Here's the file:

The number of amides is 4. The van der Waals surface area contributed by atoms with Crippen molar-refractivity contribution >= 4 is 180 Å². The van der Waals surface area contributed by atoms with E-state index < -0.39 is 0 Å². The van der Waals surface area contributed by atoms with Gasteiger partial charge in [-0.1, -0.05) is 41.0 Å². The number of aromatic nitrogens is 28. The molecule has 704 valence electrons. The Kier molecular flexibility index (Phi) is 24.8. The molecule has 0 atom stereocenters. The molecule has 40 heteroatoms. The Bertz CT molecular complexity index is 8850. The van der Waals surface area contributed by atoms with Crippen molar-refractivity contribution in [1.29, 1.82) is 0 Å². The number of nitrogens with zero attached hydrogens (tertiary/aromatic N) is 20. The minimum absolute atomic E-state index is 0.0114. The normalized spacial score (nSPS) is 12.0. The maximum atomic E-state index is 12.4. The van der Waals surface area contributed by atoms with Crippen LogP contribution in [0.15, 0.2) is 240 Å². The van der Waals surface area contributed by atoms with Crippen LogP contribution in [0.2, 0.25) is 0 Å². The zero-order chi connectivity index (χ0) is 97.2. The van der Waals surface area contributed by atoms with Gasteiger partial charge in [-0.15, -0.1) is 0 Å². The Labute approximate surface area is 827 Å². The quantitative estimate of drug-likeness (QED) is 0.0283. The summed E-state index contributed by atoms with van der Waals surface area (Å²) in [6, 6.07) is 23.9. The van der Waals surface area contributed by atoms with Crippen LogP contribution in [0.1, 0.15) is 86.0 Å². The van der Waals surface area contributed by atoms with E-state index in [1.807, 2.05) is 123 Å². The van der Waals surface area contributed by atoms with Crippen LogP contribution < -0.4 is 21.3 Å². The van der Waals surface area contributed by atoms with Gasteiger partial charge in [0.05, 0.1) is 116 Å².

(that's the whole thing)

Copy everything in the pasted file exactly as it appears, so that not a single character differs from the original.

The number of amides is 4. The van der Waals surface area contributed by atoms with Crippen molar-refractivity contribution >= 4 is 180 Å². The van der Waals surface area contributed by atoms with E-state index < -0.39 is 0 Å². The van der Waals surface area contributed by atoms with Gasteiger partial charge in [-0.1, -0.05) is 41.0 Å². The number of aromatic nitrogens is 28. The molecule has 704 valence electrons. The Kier molecular flexibility index (Phi) is 24.8. The molecule has 0 atom stereocenters. The molecule has 40 heteroatoms. The Bertz CT molecular complexity index is 8850. The van der Waals surface area contributed by atoms with Crippen molar-refractivity contribution in [1.29, 1.82) is 0 Å². The number of nitrogens with zero attached hydrogens (tertiary/aromatic N) is 20. The minimum absolute atomic E-state index is 0.0114. The normalized spacial score (nSPS) is 12.0. The maximum atomic E-state index is 12.4. The van der Waals surface area contributed by atoms with Crippen LogP contribution in [0.15, 0.2) is 240 Å². The van der Waals surface area contributed by atoms with Crippen LogP contribution in [0.2, 0.25) is 0 Å². The zero-order chi connectivity index (χ0) is 97.2. The van der Waals surface area contributed by atoms with Gasteiger partial charge in [-0.15, -0.1) is 0 Å². The Labute approximate surface area is 827 Å². The quantitative estimate of drug-likeness (QED) is 0.0283. The summed E-state index contributed by atoms with van der Waals surface area (Å²) in [6, 6.07) is 23.9. The van der Waals surface area contributed by atoms with Crippen LogP contribution in [0.1, 0.15) is 86.0 Å². The van der Waals surface area contributed by atoms with E-state index in [1.807, 2.05) is 123 Å². The van der Waals surface area contributed by atoms with Crippen LogP contribution < -0.4 is 21.3 Å². The van der Waals surface area contributed by atoms with Gasteiger partial charge in [0.05, 0.1) is 116 Å².